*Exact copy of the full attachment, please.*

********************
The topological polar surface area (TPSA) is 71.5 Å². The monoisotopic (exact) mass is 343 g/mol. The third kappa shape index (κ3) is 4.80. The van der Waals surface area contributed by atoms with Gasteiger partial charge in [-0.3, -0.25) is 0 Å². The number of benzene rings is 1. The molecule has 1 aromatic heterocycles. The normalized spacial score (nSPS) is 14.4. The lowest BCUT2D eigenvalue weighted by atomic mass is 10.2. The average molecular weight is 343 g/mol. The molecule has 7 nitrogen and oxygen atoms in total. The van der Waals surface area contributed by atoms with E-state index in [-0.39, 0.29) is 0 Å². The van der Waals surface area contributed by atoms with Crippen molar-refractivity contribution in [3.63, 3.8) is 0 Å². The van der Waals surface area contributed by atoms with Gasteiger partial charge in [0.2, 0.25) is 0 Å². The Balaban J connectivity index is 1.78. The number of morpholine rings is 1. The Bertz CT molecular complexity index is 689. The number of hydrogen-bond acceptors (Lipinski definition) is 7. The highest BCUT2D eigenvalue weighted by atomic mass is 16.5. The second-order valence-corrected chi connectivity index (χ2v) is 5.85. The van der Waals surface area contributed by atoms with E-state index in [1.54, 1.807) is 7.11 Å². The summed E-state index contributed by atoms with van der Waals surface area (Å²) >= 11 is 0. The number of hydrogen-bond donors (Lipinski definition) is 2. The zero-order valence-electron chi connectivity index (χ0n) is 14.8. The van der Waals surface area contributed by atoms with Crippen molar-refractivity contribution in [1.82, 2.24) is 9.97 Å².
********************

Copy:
The topological polar surface area (TPSA) is 71.5 Å². The monoisotopic (exact) mass is 343 g/mol. The third kappa shape index (κ3) is 4.80. The van der Waals surface area contributed by atoms with Gasteiger partial charge in [-0.3, -0.25) is 0 Å². The number of benzene rings is 1. The molecule has 1 aromatic heterocycles. The normalized spacial score (nSPS) is 14.4. The lowest BCUT2D eigenvalue weighted by atomic mass is 10.2. The average molecular weight is 343 g/mol. The molecule has 7 nitrogen and oxygen atoms in total. The van der Waals surface area contributed by atoms with E-state index in [-0.39, 0.29) is 0 Å². The van der Waals surface area contributed by atoms with Crippen molar-refractivity contribution in [3.63, 3.8) is 0 Å². The van der Waals surface area contributed by atoms with Gasteiger partial charge in [0.2, 0.25) is 0 Å². The Balaban J connectivity index is 1.78. The number of morpholine rings is 1. The Bertz CT molecular complexity index is 689. The number of hydrogen-bond acceptors (Lipinski definition) is 7. The highest BCUT2D eigenvalue weighted by atomic mass is 16.5. The second-order valence-corrected chi connectivity index (χ2v) is 5.85. The van der Waals surface area contributed by atoms with E-state index in [1.54, 1.807) is 7.11 Å². The summed E-state index contributed by atoms with van der Waals surface area (Å²) >= 11 is 0. The number of hydrogen-bond donors (Lipinski definition) is 2. The zero-order valence-electron chi connectivity index (χ0n) is 14.8. The van der Waals surface area contributed by atoms with Crippen molar-refractivity contribution in [1.82, 2.24) is 9.97 Å².